down the Torah at the end of the 40 years, as it is written
(Devarim 31:26), "Take this book of the Torah and place it at the
side of the Ark of the Covenant of Hashem . . ."
All of the foregoing is according to the view (Gittin 60a) that
the Torah was given in sections [i.e., that Moshe wrote down each
section of the Torah as it was taught to him over the 40 year
period]. However, according to the view (also Gittin 60a) that
the Torah was given "sealed," Moshe did not write down any of the
Torah until the end of the 40 years in the desert . . .
It might have been appropriate to write at the beginning of the
Torah, "Elokim spoke to Moshe all of these things, saying."
However, [the Torah] was written without this phrase because the
Torah was not written as if Moshe was speaking. Other prophets
mention themselves [in first person], such as Yechezkel, who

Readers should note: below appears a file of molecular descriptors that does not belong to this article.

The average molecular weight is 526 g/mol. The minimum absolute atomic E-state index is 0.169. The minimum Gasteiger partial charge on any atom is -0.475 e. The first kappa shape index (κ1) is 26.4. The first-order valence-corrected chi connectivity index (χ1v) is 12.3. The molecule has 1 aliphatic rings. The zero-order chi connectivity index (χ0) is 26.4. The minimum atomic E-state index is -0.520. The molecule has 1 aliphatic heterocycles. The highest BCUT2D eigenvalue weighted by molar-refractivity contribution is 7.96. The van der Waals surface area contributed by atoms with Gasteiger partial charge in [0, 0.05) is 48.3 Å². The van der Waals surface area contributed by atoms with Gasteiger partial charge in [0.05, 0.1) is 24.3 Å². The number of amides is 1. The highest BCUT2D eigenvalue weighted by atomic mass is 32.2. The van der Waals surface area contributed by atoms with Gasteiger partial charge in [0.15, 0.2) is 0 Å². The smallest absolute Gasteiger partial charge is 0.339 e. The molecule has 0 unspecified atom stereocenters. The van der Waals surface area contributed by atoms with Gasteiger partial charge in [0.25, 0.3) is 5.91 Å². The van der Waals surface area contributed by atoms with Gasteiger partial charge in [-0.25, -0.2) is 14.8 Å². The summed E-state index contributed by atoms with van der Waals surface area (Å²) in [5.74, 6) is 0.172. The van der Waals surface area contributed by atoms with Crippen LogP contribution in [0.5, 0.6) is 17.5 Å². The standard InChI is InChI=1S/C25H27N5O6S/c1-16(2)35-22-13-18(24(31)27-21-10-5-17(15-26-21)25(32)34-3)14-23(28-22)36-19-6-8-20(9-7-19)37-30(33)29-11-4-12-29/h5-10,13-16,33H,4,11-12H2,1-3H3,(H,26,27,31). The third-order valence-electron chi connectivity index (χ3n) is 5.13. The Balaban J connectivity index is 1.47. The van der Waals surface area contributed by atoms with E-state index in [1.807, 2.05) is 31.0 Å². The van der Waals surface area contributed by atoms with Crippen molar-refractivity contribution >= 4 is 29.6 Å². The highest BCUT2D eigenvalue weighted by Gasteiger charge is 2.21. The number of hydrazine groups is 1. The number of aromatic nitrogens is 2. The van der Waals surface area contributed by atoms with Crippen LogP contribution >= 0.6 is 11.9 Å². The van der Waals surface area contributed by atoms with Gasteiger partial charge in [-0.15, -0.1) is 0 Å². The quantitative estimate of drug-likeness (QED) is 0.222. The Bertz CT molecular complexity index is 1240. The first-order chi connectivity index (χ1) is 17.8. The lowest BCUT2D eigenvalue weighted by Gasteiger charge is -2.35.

states repeatedly, "The word of Hashem [came] to me. . ."; Moshe
Rabbenu, however, wrote the genealogy of the earlier generations
and his own genealogy and the events that befell him like a third
person narrator. This is why Moshe is not mentioned in the Torah
until his birth, and then he is mentioned as if someone else is
talking about him. . .
The reason that the Torah is written this way [i.e., in third
person] is that the Torah was created before the rest of the
world [see Shabbat 88b], certainly before Moshe was born. We
have received a tradition that the Torah existed at that time as
black fire on white fire. This is for certain: the entire Torah,
from the beginning of Bereishit until "before the eyes of all
Israel" [the last words in Devarim] went from the mouth of G-d to
the ears of Moshe. . .